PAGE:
China with Globe and Pinpoints (Stock Image)

The China Threat

Foreign Intelligence Services Use Social Media Sites to Target People with Security Clearances

China and other foreign governments are using professional networking social media sites to target people with U.S. government security clearances. Foreign intelligence services may use fake profiles, seemingly benign requests, the promise of lucrative payouts, and other tactics to try to gain non-public and classified information for their benefit. The FBI urges everyone—especially those who hold (or have held) security clearances—to be cautious when approached by individuals online regarding career opportunities.

The threat is real. Think before you link.

The Nevernight Connection 

This film—inspired by the case of former CIA officer Kevin Mallory—details the fictional account of a former U.S. Intelligence Community official who was targeted by China via a fake profile on a professional networking site and recruited to turn over classified information before being arrested. Through this film, The FBI and the National Counterintelligence and Security Center seek to raise awareness of this issue and help individuals in the private sector, academic and research communities, and other U.S. government agencies guard against this threat.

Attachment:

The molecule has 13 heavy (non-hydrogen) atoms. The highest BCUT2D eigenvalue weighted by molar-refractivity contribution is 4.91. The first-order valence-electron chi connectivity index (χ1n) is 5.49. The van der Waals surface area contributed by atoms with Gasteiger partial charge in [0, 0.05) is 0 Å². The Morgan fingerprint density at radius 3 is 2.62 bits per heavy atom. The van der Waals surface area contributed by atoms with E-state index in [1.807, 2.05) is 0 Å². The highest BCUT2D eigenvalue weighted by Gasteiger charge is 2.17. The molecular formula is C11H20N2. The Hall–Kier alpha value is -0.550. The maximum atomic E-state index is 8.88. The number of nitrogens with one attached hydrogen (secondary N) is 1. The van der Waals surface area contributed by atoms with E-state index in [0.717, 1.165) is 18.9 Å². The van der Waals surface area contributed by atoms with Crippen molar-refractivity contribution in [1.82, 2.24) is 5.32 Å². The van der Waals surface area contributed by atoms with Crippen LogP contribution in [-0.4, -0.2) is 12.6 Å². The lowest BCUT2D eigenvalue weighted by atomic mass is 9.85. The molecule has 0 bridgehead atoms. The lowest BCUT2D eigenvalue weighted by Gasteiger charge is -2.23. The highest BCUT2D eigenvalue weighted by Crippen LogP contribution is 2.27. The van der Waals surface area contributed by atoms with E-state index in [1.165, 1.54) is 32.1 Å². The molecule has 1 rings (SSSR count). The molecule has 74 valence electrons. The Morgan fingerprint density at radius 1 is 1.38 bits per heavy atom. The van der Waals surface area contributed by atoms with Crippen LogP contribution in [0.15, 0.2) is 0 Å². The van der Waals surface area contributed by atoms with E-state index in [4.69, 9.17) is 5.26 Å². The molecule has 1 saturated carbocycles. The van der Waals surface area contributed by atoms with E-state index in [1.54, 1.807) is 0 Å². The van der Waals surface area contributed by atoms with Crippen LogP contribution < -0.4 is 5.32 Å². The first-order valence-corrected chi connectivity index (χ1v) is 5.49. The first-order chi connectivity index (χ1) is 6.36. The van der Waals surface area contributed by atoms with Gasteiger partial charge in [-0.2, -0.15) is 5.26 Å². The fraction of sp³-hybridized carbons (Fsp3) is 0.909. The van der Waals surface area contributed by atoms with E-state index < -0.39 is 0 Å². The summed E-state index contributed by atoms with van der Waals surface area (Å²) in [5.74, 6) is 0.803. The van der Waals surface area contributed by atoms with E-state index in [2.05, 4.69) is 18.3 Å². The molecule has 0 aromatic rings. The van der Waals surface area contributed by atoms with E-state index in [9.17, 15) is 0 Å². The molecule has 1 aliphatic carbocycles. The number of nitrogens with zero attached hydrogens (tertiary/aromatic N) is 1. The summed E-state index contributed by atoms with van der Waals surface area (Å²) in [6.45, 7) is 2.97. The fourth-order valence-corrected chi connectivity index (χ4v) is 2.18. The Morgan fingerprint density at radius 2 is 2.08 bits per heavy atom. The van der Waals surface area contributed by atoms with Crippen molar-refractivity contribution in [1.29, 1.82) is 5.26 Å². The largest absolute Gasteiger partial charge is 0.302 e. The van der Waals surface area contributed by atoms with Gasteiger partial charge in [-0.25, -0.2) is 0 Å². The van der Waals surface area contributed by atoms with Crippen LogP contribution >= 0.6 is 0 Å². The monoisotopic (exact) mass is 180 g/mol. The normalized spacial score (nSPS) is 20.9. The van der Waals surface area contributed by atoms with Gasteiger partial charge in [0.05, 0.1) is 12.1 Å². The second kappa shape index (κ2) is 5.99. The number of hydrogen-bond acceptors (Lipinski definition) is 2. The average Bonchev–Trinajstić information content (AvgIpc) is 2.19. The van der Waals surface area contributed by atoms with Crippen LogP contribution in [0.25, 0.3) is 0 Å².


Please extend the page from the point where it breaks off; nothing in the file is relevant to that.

What Are the Signs You’re Being Targeted? 

  • It’s too good to be true: Be suspicious of jobs offering remote or flexible work and a disproportionately high salary for the role advertised.
  • Flattery: Your contact may overly praise or focus on your skills and experience or refer to you as a “high-end” candidate (especially if your government affiliation is known).
  • Scarcity: There may be an emphasis on so-called limited, one-off, or exclusive opportunities.
  • Lack of depth/detail: There may be a lack of any visible or verifiable company information available online and/or the role itself lacks tangible details.
  • Urgency: Your contact might be overly responsive to messages and may attempt to rush you off the networking platform onto another communication method.
  • Imbalance: There may be a disproportionate focus on the company you are being recruited for rather than the company validating you as a possible candidate.

What Should You Do? 

  • Review your account settings on social and professional networks to control the information that is publicly available, especially relating to security clearances.
  • Only form contacts online with people you know or after you have verified as legitimate in another way.
  • Notify your security officer of any contact from companies or individuals you are suspicious of.
  • If you are a former U.S. government clearance holder, contact your nearest FBI office to report malicious targeting on professional networking social media sites or submit a tip online at